Aft cabins typically have some of the largest balconies on a cruise ship as there are usually just a few rooms lined up along the back of a ship giving each one more space for a bigger balcony. In particular, aft cabins located on the corners of the ship often have wraparound balconies, creating enough space for chairs, loungers and sometimes a small dining table.
One of the most awarded luxury ships in the world has a sophisticated new look, offering travelers freshly imagined choices during their global vacations. Crystal Symphony has emerged from dry dock, returning to the seas with newly designed spaces, features and amenities that luxury travelers crave. The ship’s new Open Seating dining concept ushers in new restaurants on board, while more of … Read more
Travel Pulse – by Jason Leppert PHOTO: Oceania Cruises’ Riviera. (photo by Jason Leppert) Oceania Cruises has made its Concierge Level Stateroom category more enticing with one of the best onboard privileges ever. The upscale line now offers free laundry, and the goodies don’t stop there. It has also added room service from its Grand Dining Room lunch and dinner menus to the perks … Read more
by Kayla Becker Choosing a cabin is one of the most important decisions you’ll make when planning your cruise. It’s your home away from home and — even if you plan to spend more time exploring the ship than in your room — the wrong location can impact how well you sleep which is, after all, the whole purpose of a … Read more
After not even three years in operation for Renaissance, followed by a period of being laid up, Oceania Cruises became its new operator in 2003. (In fact, Frank Del Rio who was once co-CEO at Renaissance, cofounded Oceania.)
Whether for business or pleasure, traveling is usually an exciting experience. What’s less fun is the packing that precedes it. That’s why TravelInsurance.com put together this set of travel packing hacks, so you can spend less time staring at your suitcase like it’s some unsolvable puzzle! As travel … Read more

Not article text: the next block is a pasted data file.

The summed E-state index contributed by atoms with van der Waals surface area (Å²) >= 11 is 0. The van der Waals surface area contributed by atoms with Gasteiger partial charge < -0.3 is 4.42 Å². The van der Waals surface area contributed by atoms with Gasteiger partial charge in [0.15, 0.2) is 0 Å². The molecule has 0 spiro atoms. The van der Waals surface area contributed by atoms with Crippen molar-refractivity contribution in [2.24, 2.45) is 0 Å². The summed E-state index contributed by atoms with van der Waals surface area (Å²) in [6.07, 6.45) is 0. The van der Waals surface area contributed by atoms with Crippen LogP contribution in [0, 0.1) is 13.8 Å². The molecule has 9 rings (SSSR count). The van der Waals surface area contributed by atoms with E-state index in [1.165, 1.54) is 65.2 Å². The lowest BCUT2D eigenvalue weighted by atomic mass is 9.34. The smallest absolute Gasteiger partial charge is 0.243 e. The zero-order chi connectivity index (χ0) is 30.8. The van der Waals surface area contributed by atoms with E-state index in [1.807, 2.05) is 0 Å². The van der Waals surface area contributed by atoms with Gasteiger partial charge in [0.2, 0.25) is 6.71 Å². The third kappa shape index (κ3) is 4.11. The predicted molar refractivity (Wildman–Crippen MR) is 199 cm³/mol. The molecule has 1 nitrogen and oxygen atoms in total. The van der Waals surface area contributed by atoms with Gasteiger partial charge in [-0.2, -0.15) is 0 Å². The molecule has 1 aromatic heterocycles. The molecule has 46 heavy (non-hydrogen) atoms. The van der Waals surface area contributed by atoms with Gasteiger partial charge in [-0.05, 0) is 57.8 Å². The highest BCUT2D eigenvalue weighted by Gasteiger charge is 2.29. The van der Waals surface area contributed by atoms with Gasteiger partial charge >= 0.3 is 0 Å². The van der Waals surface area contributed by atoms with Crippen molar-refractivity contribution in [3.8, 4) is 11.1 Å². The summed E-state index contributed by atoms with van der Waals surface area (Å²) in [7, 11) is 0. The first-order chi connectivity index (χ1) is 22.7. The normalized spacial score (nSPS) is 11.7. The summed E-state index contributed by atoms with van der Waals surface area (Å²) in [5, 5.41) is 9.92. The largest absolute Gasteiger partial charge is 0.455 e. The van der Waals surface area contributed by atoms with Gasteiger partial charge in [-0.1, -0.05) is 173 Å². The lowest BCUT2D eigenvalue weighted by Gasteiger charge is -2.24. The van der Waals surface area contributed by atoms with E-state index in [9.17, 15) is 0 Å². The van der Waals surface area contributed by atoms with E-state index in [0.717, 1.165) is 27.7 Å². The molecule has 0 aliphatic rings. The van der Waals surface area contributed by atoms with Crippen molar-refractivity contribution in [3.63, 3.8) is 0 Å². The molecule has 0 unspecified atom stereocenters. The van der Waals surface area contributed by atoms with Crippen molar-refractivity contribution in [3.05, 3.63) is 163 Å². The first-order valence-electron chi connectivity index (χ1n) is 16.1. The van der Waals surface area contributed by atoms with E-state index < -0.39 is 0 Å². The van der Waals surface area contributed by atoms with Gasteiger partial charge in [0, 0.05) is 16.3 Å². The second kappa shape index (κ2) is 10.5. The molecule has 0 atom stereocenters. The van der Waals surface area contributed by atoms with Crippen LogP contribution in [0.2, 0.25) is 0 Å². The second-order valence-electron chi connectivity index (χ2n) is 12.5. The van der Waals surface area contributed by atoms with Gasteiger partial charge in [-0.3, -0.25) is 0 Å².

Up in the Explorer’s top, $10,000-per-night Regent Suite, which occupies much of Deck 14, travel agent Bob Newman aka “CruiseExpertBob” was wide-eyed and smiling so hard he could hardly talk.
From an outsider’s perspective, working on a cruise ship might seem like a dream job. What could be more glamorous than getting paid to travel the world by sea, without having to pay for housing or food? But as with many “dream” jobs, there are a few significant downsides to consider before you fill out an application. We spoke to a few cruise ship employees about what it’s like to live and work on a floating hotel.
Instead of taking up all the space in your luggage with outfits you might not wear, consider bringing travel-sized laundry detergent packets and a portable clothesline, so you can do laundry. One of CruiseSavvy.com’s cruise essentials is a plastic or cloth bag specifically for your dirty laundry, so it doesn’t get mixed with your clean clothes or make your room smell like wet bathing suits.
“It has so many options for different demographics,” said Adam Noyes, chief restaurant operations officer for Checkers and Rally’s restaurants, who’s helped plan and host 18 cruises to reward the brands’ top performers. “It’s a good solution for folks that want high activity or low activity. They can create their own experience.”